There has never been an easier time to access music than the era we're currently living in. You don't have to wait around for radio stations to play a new single or pick up a physical copy of an album in order to have it in your library. With a few presses on my phone screen, I can access an artist's (nearly) complete catalog in mere seconds, provided I have a subscription to the right streaming service.

That last part is important, because Jay Z dropped his new 4:44 project exclusively on Tidal, leaving a lot of fans out in the cold during the initial wave of listening. After many hip-hop fans used their free trial of Tidal to stream The Life of Pablo in 2016, they were left with few options to hear 4:44 on release night and resorted to desperately looking for a zip file with all of the songs on it.

One of those seekers just so happened to be Snoop Dogg, who is also on the outside looking in when it comes to music streaming services. He's a big fan of the new 4:44 project, but because he's not on that Tidal tip, he had to get a friend to hook him up with a copy of the new project when it dropped.

"I want to shoot a shout out to Jay Z, just dropped another motherfuckin' hot album," he said while reviewing the album in the video above. "But you know what, I don't got Tidal, so a n---- had to bootleg it to me. I'm on iTunes and shit cuz. I don't understand this, y'all gotta explain that to me. I went to iTunes looking for his album, and I couldn't find it, but my homie sent it to me."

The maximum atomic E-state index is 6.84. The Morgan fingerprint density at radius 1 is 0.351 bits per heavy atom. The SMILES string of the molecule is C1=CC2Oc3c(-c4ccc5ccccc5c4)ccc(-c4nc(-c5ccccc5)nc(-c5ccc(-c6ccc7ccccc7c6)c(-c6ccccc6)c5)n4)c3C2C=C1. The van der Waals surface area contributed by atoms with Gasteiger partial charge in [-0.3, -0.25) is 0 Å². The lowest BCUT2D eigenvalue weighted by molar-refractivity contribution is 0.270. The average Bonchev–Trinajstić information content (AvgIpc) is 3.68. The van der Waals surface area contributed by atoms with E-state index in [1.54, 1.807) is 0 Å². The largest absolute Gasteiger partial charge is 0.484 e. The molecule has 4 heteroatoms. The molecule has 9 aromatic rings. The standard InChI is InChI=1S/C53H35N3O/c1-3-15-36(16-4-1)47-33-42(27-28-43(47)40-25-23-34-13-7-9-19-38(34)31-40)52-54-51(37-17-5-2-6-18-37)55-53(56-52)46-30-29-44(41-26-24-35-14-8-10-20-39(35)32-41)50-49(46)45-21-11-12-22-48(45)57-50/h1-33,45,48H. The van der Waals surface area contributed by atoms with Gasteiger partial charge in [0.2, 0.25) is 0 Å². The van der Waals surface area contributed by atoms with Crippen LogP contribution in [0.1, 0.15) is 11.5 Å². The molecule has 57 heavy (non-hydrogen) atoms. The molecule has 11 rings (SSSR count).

Uncle Snoop sounds like part of his problem is technological rather than financial. Coughing up the extra dough for all the streaming services every month probably wouldn't dent his pockets as bad as it would yours or mine, but he clearly has a preference to keep all his music in one place.

The good news for Jay fans and Snoop himself is that 4:44 became available to download for a brief period over the weekend, giving non-Tidal users the opportunity to get their hands on a legitimate copy of the project without paying for a month of Tidal. The bad news is that access to the album has since ceased, and now you're left to wait for it to drop on Apple Music and/or Spotify in the near future if you didn't download it.

You can watch Snoop's hilarious admission up top. Maybe you should ask him for a copy of 4:44 if you haven't heard it yet.